Doesn't this SQL query return everything that has company_id set to 3 which would it not contain all the data from the other queries combined into one large data set?

I could do that, I can return one large dataset for all of the columns shown in the tiers array. I have to remove the DISTINCT's. When I return that dataset in this case I return seven columns of data with the parent being in the leftmost column and descending to the right. The goal with the the recursive function was to get each descendant line so that it could be formatted in a nested unordered list. So in the SQL below you get 9 records. For each of the 9 records you could get any number of children depending on which of the 9 you're looking at. Then for each of those children you could get their descendants and so on.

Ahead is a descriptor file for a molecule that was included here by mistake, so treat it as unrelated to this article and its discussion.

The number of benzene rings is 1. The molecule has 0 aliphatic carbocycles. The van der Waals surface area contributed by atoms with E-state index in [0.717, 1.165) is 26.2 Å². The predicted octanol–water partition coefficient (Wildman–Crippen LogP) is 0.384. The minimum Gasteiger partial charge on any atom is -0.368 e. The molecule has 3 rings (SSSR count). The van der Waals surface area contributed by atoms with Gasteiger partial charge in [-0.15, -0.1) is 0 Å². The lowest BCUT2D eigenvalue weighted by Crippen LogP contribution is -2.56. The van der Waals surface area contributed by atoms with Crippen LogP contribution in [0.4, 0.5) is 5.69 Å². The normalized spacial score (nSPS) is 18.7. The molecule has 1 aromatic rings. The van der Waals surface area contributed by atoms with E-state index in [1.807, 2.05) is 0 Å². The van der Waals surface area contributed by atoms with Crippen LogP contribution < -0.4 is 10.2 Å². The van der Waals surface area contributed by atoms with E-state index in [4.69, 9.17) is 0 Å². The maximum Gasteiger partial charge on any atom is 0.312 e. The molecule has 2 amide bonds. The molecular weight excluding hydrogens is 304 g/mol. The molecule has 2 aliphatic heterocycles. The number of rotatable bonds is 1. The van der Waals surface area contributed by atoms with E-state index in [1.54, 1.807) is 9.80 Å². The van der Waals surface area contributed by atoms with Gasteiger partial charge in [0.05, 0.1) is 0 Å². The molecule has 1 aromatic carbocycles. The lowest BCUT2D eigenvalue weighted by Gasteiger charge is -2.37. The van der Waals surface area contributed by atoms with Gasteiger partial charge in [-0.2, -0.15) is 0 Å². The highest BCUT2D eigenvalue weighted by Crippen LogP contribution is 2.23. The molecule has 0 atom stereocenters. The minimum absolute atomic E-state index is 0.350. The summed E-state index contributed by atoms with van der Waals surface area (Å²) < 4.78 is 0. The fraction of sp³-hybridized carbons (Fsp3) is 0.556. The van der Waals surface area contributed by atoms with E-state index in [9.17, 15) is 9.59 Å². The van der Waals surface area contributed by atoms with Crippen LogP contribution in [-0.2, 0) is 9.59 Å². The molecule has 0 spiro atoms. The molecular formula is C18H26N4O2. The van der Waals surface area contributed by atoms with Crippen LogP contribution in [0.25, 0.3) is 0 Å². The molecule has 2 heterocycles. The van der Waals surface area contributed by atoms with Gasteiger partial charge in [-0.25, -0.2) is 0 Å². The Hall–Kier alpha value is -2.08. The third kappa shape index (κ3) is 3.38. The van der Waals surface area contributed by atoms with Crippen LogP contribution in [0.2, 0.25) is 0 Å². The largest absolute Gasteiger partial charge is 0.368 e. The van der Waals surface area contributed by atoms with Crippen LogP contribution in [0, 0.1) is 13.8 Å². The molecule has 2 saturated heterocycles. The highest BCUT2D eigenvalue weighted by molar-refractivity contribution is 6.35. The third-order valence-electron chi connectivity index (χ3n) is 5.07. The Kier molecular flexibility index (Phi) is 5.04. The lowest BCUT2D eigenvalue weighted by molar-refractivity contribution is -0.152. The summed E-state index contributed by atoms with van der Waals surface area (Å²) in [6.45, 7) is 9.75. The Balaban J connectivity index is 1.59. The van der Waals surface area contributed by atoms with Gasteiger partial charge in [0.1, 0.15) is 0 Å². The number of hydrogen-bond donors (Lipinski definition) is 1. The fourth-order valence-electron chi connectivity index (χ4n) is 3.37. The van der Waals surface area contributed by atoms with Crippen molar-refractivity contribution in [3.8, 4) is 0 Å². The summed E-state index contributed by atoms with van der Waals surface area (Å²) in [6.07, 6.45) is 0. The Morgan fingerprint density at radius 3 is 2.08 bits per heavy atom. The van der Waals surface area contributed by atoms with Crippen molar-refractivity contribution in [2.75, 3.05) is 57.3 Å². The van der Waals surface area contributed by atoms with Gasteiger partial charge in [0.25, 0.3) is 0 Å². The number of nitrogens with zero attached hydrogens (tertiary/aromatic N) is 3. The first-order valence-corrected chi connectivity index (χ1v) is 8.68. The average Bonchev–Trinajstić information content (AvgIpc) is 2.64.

I was doing it the long way at first, until a recursive function was suggested. The problem that I was having there was formatting the <ul>'s and <li>'s properly.

Now I feel as if I am really close to a better solution than the brute force method. I may just be a little too frustrated to see what is a simple answer.

Thanks for your help!

At this point, I don't believe you have shown your output. Please show the output of your function.

Executives and Management

Normally this query alone returns 9 rows of data. Each of these rows should be included in the next query where TIER1DATA = each of the nine in succession

  Executives and ManagementLeadership

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